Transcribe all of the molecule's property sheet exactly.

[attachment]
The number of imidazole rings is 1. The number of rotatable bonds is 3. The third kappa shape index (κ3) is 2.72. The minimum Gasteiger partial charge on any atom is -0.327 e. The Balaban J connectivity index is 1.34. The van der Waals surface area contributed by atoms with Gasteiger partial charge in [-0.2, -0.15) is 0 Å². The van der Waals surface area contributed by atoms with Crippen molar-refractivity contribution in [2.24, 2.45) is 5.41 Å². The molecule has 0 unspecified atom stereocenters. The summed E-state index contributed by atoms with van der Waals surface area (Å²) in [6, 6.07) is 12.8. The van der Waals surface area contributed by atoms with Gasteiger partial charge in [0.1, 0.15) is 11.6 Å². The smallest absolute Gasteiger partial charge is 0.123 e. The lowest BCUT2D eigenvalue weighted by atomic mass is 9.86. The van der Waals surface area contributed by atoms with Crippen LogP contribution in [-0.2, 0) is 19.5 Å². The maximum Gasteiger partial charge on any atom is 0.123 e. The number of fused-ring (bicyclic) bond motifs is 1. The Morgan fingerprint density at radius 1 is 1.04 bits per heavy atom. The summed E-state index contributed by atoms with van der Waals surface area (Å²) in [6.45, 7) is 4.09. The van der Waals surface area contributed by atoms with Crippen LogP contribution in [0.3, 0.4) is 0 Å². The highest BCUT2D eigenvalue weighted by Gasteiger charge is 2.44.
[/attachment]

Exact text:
The number of imidazole rings is 1. The number of rotatable bonds is 3. The third kappa shape index (κ3) is 2.72. The minimum Gasteiger partial charge on any atom is -0.327 e. The Balaban J connectivity index is 1.34. The van der Waals surface area contributed by atoms with Gasteiger partial charge in [-0.2, -0.15) is 0 Å². The van der Waals surface area contributed by atoms with Crippen molar-refractivity contribution in [2.24, 2.45) is 5.41 Å². The molecule has 0 unspecified atom stereocenters. The summed E-state index contributed by atoms with van der Waals surface area (Å²) in [6, 6.07) is 12.8. The van der Waals surface area contributed by atoms with Gasteiger partial charge in [0.1, 0.15) is 11.6 Å². The smallest absolute Gasteiger partial charge is 0.123 e. The lowest BCUT2D eigenvalue weighted by atomic mass is 9.86. The van der Waals surface area contributed by atoms with Crippen LogP contribution in [-0.2, 0) is 19.5 Å². The maximum Gasteiger partial charge on any atom is 0.123 e. The number of fused-ring (bicyclic) bond motifs is 1. The Morgan fingerprint density at radius 1 is 1.04 bits per heavy atom. The summed E-state index contributed by atoms with van der Waals surface area (Å²) in [6.45, 7) is 4.09. The van der Waals surface area contributed by atoms with Crippen LogP contribution in [0.3, 0.4) is 0 Å². The highest BCUT2D eigenvalue weighted by Gasteiger charge is 2.44.